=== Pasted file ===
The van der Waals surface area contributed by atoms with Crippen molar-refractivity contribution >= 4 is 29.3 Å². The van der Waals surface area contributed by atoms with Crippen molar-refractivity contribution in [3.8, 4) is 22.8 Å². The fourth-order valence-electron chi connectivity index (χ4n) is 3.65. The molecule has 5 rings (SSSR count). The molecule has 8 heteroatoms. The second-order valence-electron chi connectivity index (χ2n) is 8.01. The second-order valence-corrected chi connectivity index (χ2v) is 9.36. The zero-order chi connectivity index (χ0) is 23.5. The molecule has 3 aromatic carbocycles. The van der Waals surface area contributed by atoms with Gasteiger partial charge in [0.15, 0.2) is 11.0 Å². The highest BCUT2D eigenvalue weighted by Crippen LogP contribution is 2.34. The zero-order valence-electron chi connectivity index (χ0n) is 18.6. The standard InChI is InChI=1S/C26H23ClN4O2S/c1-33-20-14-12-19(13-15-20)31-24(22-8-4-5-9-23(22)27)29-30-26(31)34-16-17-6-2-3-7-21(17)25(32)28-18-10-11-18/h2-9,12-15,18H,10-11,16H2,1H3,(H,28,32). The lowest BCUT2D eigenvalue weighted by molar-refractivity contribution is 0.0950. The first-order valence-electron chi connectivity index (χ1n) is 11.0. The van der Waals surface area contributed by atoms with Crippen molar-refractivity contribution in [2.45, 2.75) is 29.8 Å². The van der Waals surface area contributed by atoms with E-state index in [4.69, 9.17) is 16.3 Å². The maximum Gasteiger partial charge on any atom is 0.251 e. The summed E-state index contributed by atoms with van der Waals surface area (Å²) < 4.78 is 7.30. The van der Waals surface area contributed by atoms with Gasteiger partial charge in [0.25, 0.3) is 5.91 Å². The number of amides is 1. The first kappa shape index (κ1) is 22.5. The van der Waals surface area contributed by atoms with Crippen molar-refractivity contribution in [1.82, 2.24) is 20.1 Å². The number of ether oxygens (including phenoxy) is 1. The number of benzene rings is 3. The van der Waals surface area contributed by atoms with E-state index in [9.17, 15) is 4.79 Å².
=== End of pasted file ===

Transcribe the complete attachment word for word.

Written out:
The van der Waals surface area contributed by atoms with Crippen molar-refractivity contribution >= 4 is 29.3 Å². The van der Waals surface area contributed by atoms with Crippen molar-refractivity contribution in [3.8, 4) is 22.8 Å². The fourth-order valence-electron chi connectivity index (χ4n) is 3.65. The molecule has 5 rings (SSSR count). The molecule has 8 heteroatoms. The second-order valence-electron chi connectivity index (χ2n) is 8.01. The second-order valence-corrected chi connectivity index (χ2v) is 9.36. The zero-order chi connectivity index (χ0) is 23.5. The molecule has 3 aromatic carbocycles. The van der Waals surface area contributed by atoms with Gasteiger partial charge in [0.15, 0.2) is 11.0 Å². The highest BCUT2D eigenvalue weighted by Crippen LogP contribution is 2.34. The zero-order valence-electron chi connectivity index (χ0n) is 18.6. The standard InChI is InChI=1S/C26H23ClN4O2S/c1-33-20-14-12-19(13-15-20)31-24(22-8-4-5-9-23(22)27)29-30-26(31)34-16-17-6-2-3-7-21(17)25(32)28-18-10-11-18/h2-9,12-15,18H,10-11,16H2,1H3,(H,28,32). The lowest BCUT2D eigenvalue weighted by molar-refractivity contribution is 0.0950. The first-order valence-electron chi connectivity index (χ1n) is 11.0. The van der Waals surface area contributed by atoms with Crippen molar-refractivity contribution in [2.45, 2.75) is 29.8 Å². The van der Waals surface area contributed by atoms with E-state index in [4.69, 9.17) is 16.3 Å². The maximum Gasteiger partial charge on any atom is 0.251 e. The summed E-state index contributed by atoms with van der Waals surface area (Å²) < 4.78 is 7.30. The van der Waals surface area contributed by atoms with Gasteiger partial charge in [0.25, 0.3) is 5.91 Å². The number of amides is 1. The first kappa shape index (κ1) is 22.5. The van der Waals surface area contributed by atoms with Crippen molar-refractivity contribution in [1.82, 2.24) is 20.1 Å². The number of ether oxygens (including phenoxy) is 1. The number of benzene rings is 3. The van der Waals surface area contributed by atoms with E-state index in [9.17, 15) is 4.79 Å².